Bochy: 'If [Lincecum] gets out of that first inning, its a different ballgame'
Tim Lincecum looks to the outfield as Jay Bruce rounds the bases following a home run in the third inning. (AP)
SAN FRANCISCO – Let’s put a positive shine on this, shall we?
Sure, Tim Lincecum got pounded for nine hits in his first outing since his historic, euphoric no-hitter in San Diego. But hey, the Reds’ Homer Bailey gave up 10 in his first start after his no-no against the Giants.
No? Well, OK. It was worth a try.
There was nothing to like about Lincecum in Monday night’s 11-0 loss to the Reds at AT&T Park. His pitches didn’t fool anyone as Cincinnati’s talented lineup pounded him for three home runs, rolled up eight runs against him and chased him in the fourth inning.
No, Lincecum didn’t ice his arm after throwing 148 pitches July 13 at San Diego – the most by a Giant since Vida Blue in 1979.
Yes, the dots will be too easy to connect after the Giants' worst margin of defeat this season.
Bronson Arroyo pitched a seven-hit shutout, the sixth of his career. And Derrick Robinson proving yes, a center fielder can earn a save.
Robinson made a leaping catch at the wall to rob Jeff Francoeur of his first home run as a Giant. The ball came out of Robinson’s glove as he brought it back from over the wall, but he snatched it out of the air as the Reds rushed onto the field for a celebratory handshake line.
Starting pitching report
Lincecum was a pitch away from escaping a scoreless first inning and setting off what would’ve been a thunderous ovation. But his 1-0 pitch to Todd Frazier was a fastball at the belt that resulted in a bases-clearing double.
Prior to that, Lincecum nearly slipped the cuffs after Shin-Soo Choo doubled off the glove of a diving Gregor Blanco in left field and Derrick Robinson beat out a bunt single. Lincecum struck out Joey Votto and then showed off his athleticism after fielding Brandon Phillips’ nubber to the mound. Lincecum picked up the ball, froze Choo halfway between third and home, then won a footrace with the Reds’ leadoff hitter as he applied a tag.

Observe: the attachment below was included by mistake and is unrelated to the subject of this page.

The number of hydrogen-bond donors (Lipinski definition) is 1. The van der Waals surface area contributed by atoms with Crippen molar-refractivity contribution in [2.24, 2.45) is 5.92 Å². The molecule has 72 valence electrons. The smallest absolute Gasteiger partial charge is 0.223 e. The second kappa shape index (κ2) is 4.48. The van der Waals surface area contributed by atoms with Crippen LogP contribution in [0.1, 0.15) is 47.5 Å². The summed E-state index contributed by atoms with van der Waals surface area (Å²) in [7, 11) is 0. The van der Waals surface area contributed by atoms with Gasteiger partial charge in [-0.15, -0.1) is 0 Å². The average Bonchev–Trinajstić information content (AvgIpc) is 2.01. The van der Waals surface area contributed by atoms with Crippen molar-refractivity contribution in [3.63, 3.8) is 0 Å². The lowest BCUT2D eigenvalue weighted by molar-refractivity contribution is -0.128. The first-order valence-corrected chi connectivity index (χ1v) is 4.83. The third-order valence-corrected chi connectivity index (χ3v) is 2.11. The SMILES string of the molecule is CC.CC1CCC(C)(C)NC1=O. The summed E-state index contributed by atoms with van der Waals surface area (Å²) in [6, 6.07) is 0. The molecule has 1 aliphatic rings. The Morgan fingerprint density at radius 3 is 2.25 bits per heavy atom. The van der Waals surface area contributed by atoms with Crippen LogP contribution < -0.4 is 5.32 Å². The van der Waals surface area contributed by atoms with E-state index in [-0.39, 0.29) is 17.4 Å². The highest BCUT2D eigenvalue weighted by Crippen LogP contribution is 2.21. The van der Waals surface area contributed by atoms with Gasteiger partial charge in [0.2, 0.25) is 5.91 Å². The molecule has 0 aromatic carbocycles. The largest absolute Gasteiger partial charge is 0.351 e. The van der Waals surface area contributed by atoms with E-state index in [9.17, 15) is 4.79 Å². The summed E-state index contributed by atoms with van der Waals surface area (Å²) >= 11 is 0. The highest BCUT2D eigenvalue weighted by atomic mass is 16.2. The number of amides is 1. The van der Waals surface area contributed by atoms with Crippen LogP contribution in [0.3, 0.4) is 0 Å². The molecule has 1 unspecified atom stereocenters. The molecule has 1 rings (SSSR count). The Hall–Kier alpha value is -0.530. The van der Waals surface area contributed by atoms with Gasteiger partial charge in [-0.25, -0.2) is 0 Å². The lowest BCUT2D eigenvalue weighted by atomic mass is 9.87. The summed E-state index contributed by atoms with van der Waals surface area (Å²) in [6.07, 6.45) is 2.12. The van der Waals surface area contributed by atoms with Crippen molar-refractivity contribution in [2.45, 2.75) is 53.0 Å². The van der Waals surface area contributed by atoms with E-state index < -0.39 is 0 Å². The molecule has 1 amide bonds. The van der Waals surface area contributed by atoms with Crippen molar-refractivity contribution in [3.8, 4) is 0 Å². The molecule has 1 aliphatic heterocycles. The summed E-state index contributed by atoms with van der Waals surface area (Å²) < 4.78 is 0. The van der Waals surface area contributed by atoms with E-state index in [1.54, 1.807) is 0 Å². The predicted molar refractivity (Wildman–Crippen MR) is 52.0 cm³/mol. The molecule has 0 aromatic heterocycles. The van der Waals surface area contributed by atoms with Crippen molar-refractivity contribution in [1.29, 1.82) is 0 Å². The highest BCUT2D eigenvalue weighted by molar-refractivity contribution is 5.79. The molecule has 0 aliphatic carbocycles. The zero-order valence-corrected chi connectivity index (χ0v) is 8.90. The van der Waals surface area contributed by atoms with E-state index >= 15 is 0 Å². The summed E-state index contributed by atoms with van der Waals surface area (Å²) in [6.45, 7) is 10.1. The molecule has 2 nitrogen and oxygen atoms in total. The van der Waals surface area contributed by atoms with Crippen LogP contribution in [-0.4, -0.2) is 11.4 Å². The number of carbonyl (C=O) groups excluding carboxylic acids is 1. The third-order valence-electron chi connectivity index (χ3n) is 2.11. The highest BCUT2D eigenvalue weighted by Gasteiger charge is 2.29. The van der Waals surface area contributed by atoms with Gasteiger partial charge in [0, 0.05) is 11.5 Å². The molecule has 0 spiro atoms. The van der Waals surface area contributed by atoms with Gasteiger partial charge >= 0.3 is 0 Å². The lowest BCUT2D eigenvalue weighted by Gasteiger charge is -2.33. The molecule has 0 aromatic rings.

But Jay Bruce walked to load the bases, and Frazier unloaded them. Center fielder Andres Torres raced straight back but was unable to get a glove on the ball before it bounced on the warning track.
And it was as if all the good vibes from the no-hitter went flat. Devin Mesoraco and Choo pounded home runs on fastballs that arrived at 87 and 89 mph, respectively, in the second inning.
And Jay Bruce hit an absolute meatball of a high, hanging changeup for a solo shot into the arcade in the third.
Lincecum got 28 swings and misses against the Padres in his no-hitter. He had six against the Reds.
He exited after allowing a pair of two-out singles in the fourth, having thrown 78 pitches.
With a doubleheader looming on Tuesday, and two uncertain left-handers in Eric Surkamp and Barry Zito, the Giants already were worried about their supply of relief innings.
Then they had to chew through 5 1/3 innings after Lincecum couldn’t make it out of the fourth.
George Kontos cashed in one of Lincecum’s runs when Phillips greeted him with a double into the right field corner, and Brandon Belt cashed in the other when he let Hunter Pence’s throw glance off his glove for an error.
Kontos gave up three runs of his own while throwing 63 pitches in 3 1/3 innings. In fact, the Reds scored in each of the first seven innings before Jake Dunning pitched a tidy eighth on 12 pitches. Jean Machi used 10 in the ninth.
At the plate
Arroyo took the mound at AT&T Park for the first time since Game 2 of the NL Division Series last October, when he held them to just one hit -- a Brandon Belt single -- in seven shutout innings.
He was nearly as effective this time while winning for the first time in seven regular-season starts here. (This might be hard to believe, as well as he always seems to pitch against the Giants, but the Reds had been winless in his six previous outings at AT&T Park.)
Even if Bruce Bochy remembered that the Giants overcame a 10-1 deficit against the Reds here in 2010, he wasn’t going to choose hope over pragmatism. Not with a doubleheader looming. He pulled Buster Posey after four innings.
Lincecum might have used up his outfield defense mojo in the no-hitter with Pence’s diving catch. Blanco just missed grabbing Choo’s double to start the game, and Torres couldn’t catch up to Frazier’s back-breaking hit.
The Giants announced 41,797 paid. And the loudest cheer came in pregame introductions for Lincecum.
Let’s play two! It’s a single-admission doubleheader on Tuesday as the Giants and Reds make up the July 4 rainout in Cincinnati. Left-hander Eric Surkamp (2013 debut) will start Game 1 against left-hander Tony Cingrani (3-1, 3.23 ERA). First pitch is at 4:05 p.m. Left-hander Barry Zito (4-7, 4.88) will start Game 2 against right-hander Greg Reynolds (2013 debut). First pitch will be thrown 30 minutes after the conclusion of the first game, no earlier than 7:15 p.m. And yes, the Giants will act as the road team in Game 2.
In-Line photos provided by USA TODAY IMAGES.